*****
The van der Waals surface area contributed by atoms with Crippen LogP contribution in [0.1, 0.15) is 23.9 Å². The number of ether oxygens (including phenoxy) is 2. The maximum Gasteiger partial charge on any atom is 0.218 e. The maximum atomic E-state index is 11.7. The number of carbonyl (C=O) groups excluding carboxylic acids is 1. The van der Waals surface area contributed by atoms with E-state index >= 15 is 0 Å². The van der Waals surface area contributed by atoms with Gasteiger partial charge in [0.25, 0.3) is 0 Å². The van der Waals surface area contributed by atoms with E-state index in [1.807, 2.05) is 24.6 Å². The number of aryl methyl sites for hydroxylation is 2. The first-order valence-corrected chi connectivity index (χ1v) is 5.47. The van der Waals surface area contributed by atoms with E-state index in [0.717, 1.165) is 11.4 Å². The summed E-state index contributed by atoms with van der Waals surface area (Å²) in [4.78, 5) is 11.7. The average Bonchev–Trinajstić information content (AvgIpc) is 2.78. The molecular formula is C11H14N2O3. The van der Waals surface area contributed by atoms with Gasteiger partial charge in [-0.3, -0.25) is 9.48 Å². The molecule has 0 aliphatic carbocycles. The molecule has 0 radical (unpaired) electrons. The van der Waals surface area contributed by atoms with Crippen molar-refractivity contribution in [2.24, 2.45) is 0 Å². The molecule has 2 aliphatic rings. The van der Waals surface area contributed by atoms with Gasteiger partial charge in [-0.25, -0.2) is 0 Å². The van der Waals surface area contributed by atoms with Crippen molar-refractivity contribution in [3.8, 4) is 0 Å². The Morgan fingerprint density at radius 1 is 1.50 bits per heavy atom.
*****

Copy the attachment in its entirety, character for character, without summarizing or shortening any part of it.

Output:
The van der Waals surface area contributed by atoms with Crippen LogP contribution in [0.1, 0.15) is 23.9 Å². The number of ether oxygens (including phenoxy) is 2. The maximum Gasteiger partial charge on any atom is 0.218 e. The maximum atomic E-state index is 11.7. The number of carbonyl (C=O) groups excluding carboxylic acids is 1. The van der Waals surface area contributed by atoms with E-state index >= 15 is 0 Å². The van der Waals surface area contributed by atoms with Gasteiger partial charge in [0.25, 0.3) is 0 Å². The van der Waals surface area contributed by atoms with E-state index in [1.807, 2.05) is 24.6 Å². The number of aryl methyl sites for hydroxylation is 2. The first-order valence-corrected chi connectivity index (χ1v) is 5.47. The van der Waals surface area contributed by atoms with E-state index in [0.717, 1.165) is 11.4 Å². The summed E-state index contributed by atoms with van der Waals surface area (Å²) in [4.78, 5) is 11.7. The average Bonchev–Trinajstić information content (AvgIpc) is 2.78. The molecular formula is C11H14N2O3. The van der Waals surface area contributed by atoms with Gasteiger partial charge in [-0.3, -0.25) is 9.48 Å². The molecule has 0 aliphatic carbocycles. The molecule has 0 radical (unpaired) electrons. The van der Waals surface area contributed by atoms with Crippen molar-refractivity contribution in [2.24, 2.45) is 0 Å². The molecule has 2 aliphatic rings. The van der Waals surface area contributed by atoms with Gasteiger partial charge in [-0.25, -0.2) is 0 Å². The van der Waals surface area contributed by atoms with Crippen molar-refractivity contribution in [3.8, 4) is 0 Å². The Morgan fingerprint density at radius 1 is 1.50 bits per heavy atom.